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I want to run a reaction that needs diethyl ether as anti solvent in the last step (comes from articles). But I can't use it due to its harmful effects on the body. Is there any other solvent?

My reaction is about substitution of $\ce{-OH}$ of lignin with BiBB in THF and in other one in $\ce{EtOAc}$ as solvent.

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  • $\begingroup$ Welcome to Chemistry.SE! To acquaint yourself with this page, take the tour and visit the help center. Furthermore this tutorial shows you how math and chemical formulae can be nicely formatted on this site. Please include references to the articles you are referring to in your question and when you use "non-trivial" abbreviations such as BiBB it would also be nice to include a link to some site that shows what hides behind the abbreviation. $\endgroup$ – Philipp Dec 6 '14 at 11:53
  • $\begingroup$ I've added a link for BiBB. If its not the correct compound please change it. $\endgroup$ – Philipp Dec 6 '14 at 11:55
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It is strange that you are concerned about diethyl ether (which has been used as an anesthetic), but you are not concerned about THF. From the US Pharmacopoeia:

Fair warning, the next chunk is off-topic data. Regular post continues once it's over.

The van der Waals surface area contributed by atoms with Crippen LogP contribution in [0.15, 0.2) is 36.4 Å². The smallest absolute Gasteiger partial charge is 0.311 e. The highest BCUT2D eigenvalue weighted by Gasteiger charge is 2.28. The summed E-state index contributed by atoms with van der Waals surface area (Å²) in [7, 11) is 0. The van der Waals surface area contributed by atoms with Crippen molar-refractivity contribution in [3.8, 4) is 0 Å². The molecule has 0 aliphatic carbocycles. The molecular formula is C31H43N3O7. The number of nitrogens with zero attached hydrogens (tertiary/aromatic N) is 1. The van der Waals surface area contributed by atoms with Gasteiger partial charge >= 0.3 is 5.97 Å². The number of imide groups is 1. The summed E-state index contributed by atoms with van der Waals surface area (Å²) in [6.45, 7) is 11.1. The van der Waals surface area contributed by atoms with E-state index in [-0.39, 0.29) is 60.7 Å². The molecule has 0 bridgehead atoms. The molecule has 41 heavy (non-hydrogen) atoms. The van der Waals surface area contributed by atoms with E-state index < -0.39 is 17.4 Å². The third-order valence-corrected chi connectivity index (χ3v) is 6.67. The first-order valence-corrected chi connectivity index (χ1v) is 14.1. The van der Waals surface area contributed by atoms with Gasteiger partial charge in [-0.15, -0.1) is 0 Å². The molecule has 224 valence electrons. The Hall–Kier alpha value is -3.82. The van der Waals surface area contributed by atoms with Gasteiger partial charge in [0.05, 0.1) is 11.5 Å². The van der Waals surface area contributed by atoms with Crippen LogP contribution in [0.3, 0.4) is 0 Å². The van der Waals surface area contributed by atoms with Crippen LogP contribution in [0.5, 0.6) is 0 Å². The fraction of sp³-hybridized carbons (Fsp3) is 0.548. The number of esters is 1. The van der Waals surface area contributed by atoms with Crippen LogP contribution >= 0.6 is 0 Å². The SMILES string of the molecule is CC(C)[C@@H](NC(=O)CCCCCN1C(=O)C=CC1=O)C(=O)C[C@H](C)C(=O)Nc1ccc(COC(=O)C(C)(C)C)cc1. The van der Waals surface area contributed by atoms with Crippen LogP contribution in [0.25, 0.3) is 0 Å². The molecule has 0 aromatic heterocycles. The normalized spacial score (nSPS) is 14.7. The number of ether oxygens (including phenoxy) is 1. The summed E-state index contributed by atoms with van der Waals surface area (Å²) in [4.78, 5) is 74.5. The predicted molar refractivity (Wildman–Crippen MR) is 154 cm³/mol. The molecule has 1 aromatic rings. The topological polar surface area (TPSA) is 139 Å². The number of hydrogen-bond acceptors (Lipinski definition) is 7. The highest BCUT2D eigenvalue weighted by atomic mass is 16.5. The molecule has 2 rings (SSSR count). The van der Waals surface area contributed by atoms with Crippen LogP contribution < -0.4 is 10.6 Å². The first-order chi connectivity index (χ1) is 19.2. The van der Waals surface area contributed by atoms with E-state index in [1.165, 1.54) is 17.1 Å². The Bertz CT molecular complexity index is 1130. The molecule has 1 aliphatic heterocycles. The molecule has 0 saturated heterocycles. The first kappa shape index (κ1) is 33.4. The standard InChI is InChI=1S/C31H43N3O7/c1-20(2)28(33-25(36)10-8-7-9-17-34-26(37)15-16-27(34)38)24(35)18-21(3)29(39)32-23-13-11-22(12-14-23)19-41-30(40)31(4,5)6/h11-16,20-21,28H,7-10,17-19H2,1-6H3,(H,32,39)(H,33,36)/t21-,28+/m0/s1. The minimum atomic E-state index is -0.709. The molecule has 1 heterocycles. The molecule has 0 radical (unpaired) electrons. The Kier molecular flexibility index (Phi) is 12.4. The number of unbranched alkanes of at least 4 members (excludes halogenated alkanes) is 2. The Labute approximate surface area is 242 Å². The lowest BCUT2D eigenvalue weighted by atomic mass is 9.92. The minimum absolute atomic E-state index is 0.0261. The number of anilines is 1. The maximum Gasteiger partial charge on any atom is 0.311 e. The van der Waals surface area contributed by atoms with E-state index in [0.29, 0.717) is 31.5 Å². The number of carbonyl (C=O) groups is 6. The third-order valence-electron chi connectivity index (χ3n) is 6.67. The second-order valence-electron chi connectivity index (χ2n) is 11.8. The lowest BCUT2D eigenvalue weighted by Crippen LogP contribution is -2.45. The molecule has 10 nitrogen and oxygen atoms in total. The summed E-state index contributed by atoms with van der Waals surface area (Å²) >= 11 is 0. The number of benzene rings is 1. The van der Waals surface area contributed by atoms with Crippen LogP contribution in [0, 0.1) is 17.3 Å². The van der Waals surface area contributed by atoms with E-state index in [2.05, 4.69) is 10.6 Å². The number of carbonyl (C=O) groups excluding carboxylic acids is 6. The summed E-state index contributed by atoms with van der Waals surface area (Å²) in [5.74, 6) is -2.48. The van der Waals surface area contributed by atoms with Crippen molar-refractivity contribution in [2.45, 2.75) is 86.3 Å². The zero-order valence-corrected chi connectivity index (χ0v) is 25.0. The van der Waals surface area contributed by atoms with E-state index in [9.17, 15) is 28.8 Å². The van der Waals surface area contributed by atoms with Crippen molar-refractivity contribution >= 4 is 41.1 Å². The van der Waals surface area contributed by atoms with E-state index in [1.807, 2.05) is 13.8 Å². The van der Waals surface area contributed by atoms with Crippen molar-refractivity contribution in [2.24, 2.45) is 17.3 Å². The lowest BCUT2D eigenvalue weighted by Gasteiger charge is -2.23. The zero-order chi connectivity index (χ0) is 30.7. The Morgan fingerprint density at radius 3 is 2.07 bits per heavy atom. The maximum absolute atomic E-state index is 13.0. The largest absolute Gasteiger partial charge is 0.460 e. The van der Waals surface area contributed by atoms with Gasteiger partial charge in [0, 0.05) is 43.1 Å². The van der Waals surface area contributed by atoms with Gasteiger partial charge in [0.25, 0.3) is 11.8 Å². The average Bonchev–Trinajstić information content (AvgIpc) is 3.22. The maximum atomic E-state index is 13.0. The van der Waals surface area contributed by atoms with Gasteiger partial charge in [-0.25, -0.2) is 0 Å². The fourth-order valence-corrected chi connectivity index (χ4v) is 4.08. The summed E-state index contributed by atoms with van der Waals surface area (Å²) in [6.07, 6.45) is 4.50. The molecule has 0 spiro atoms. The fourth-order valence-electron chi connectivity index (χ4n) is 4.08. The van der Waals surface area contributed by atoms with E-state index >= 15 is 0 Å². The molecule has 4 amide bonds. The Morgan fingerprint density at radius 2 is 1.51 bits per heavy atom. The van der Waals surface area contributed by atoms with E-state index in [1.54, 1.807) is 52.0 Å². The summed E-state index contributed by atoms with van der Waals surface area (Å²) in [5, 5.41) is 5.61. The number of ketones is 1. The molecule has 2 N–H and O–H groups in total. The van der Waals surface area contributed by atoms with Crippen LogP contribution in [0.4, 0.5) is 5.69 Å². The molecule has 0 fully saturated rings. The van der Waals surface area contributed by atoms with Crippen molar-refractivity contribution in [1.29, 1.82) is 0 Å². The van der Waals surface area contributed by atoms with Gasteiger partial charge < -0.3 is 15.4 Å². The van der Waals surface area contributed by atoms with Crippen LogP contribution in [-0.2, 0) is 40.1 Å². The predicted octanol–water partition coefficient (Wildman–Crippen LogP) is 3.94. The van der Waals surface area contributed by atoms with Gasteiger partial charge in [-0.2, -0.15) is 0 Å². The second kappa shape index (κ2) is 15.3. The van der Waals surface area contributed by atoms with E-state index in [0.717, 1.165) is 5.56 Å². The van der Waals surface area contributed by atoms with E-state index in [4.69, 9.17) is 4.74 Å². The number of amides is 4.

Permitted Daily Exposure
Tetrahydrofuran 7.2 mg/day
Diethyl Ether 50 mg/day
Ethyl Acetate 50 mg/day

If you dry the product thoroughly (above 120°C), you should not have any problems with residual solvents.

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    $\begingroup$ Thank you for your answer, but my professor have wanted me to change this solvent $\endgroup$ – Seyed Amir Mousavian Dec 8 '14 at 10:30
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    $\begingroup$ I second this answer. THF is much more hazardous to human health than diethyl ether. I assume that this will be done using proper personal protective equipment, especially fume hood ventilation, then handling ether is not a problem if you can safely handle THF. $\endgroup$ – Ben Norris Jan 7 '15 at 12:17
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    $\begingroup$ However, if you are worried about one of the other ways diethyl ether is more hazardous than THF, then we have a different scenario. Diethyl ether has a lower boiling point (ca. $35\ ^\circ \text{C}$), which means it is much more likely that you will be exposed to the 50 mg/day vapor. Also, in some parts of the world, especially if there is no air conditioning, diethyl ether might be a gas. Diethyl ether also is more flammable (due to its higher volatility), and forms peroxides more quickly (and more explosively). $\endgroup$ – Ben Norris Jan 7 '15 at 12:21

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